From chemist/academic to writing science books – why RATATAZ?

From chemist/academic to writing science books – why RATATAZ?

By Rebecca Woodbury Keller

From chemist/academic to writing science books – why RATATAZ?

I've been sharing on this blog about RATATAZ and its use as an at-home science kit, as well as in the classroom. But, what led me to develop RATATAZ, how did I get here? RATATAZ is built from over 20 years’ work in writing Real Science 4 Kids

I started writing Real Science 4 Kids books based on my own experience in school. I made good grades in high school and felt every bit prepared for college, but when I sat in my first college chemistry class, it was abundantly clear to me that I had no real understanding of the topics being discussed and was far behind my peers. I flunked my first chemistry test. I could have quit there, deciding science wasn’t for me. 


I felt like I just wasn’t very smart. 


Thankfully, I did not spend a lot of time in that stuck mindset. I was lucky to befriend a student from Los Alamos who coached me throughout the rest of that freshman class. Once I built some  experience and confidence, believing I could pursue my dreams of becoming a scientist – an oceanographer, actually – tackling challenging new courses and subjects became easier. As it turns out, though, I get horribly seasick! So, graduate school at the Florida Institute of Technology became a doctorate in biophysical chemistry in New Mexico. The lab doesn’t move! 


How did this lead to RATATAZ? 


Years after college, when I was searching for science textbooks for my kids, I realized more about why I flunked my first college chemistry test – I had had no “real” science in high school. Memorizing the periodic chart to perform well on a pop quiz is not the same thing as understanding how the periodic chart works, why it’s arranged that way, what it means, etc. I wasn’t asking questions that would lead to true understanding.  


And, I was experiencing this frustration in a new light, as a parent, seeking a science source from which my kids could truly learn and explore. This was the driving force behind writing a science textbook series - with actual chemistry and physics as foundational topics for young students. Real Science 4 Kids – a publication series in use for the last 20 years.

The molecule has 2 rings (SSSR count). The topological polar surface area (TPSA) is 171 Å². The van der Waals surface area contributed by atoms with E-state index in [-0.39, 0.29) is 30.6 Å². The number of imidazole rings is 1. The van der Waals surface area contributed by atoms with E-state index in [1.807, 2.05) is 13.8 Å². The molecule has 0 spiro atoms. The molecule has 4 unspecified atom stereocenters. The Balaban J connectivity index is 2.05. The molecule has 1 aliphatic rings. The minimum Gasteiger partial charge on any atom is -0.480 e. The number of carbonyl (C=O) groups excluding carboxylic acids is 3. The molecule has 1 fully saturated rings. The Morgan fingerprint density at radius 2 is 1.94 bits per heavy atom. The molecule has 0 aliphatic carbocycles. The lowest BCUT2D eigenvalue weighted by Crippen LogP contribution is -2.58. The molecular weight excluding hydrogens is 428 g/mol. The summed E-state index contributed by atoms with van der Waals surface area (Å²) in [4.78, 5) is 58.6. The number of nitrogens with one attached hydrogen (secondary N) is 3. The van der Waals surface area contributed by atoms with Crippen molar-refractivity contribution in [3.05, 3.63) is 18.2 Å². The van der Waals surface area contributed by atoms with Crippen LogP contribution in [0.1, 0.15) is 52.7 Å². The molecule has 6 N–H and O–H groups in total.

Yet, as time went on, I felt something was missing. I had created a solid textbook series, but I still couldn’t figure out how to “bottle” the lessons from my graduate school experience – and inspire kids to get excited about doing science. 


Graduate school is all about experiments. Play. Learning through questions, trial and error. For the first time in many years I had the freedom to “play” in the lab. I knew it had to do with questions, but whose questions? 


Then, I took a professional education course through the Harvard Graduate School of Education. And the pieces of what I had been trying to formulate for years began coming together. 


It was all about getting kids to ask and answer their own questions. This is what engaged ME as a graduate student!  

Asking my own questions and exploring is why I stuck with science. It is what drove my passion to bring this open curiosity to kids. For the first time, I had the freedom to ask and answer my own questions and pursue my own scientific interests. 


So how could we bring this to kids?


Through our established Real Science 4 Kids community, I spent time researching expanded questions, answers, and exploration. Then, we offered science activities in an online platform for families during the pandemic shut down – with incredible results. 


I recall one student in particular only participated on the periphery. She didn’t want to do any videos. But, she was following what her brothers were doing, and at the end, produced a video where she presented what she had learned. I was astonished when she finished, saying, “I had the most fun I’ve ever had in a summer and now I can ask questions like the boys!” 


She was dazzling. Proud, beaming, and confident. 


RATATAZ – Read. Ask. Test. Answer. Tazzle. 


When kids present in a manner that is fun for them, it helps them retain what they learn. This is sometimes referred to as “retrieval practice” in educational circles. Tazzle is a fun word I created, meaning “talk, tell, and dazzle.” It encourages kids to get creative, share their discoveries, and believe in their own science ability. 


The students who RATATAZed online with us during the pandemic, and shared what they learned in their own talk, tell, dazzle manner, learned more about their specific science subjects than we ever could have “taught” them. It was fun, engaging, and rewarding. 


RATATAZ utilizes a modification of the Question Focused Activity that I learned from the Harvard course, in addition to student directed competency-based activities and retrieval practice to get kids interested, engaged, and able to transfer that knowledge to new situations. In a nutshell - it works. 


I invite you and your students/children to RATATAZ with us!

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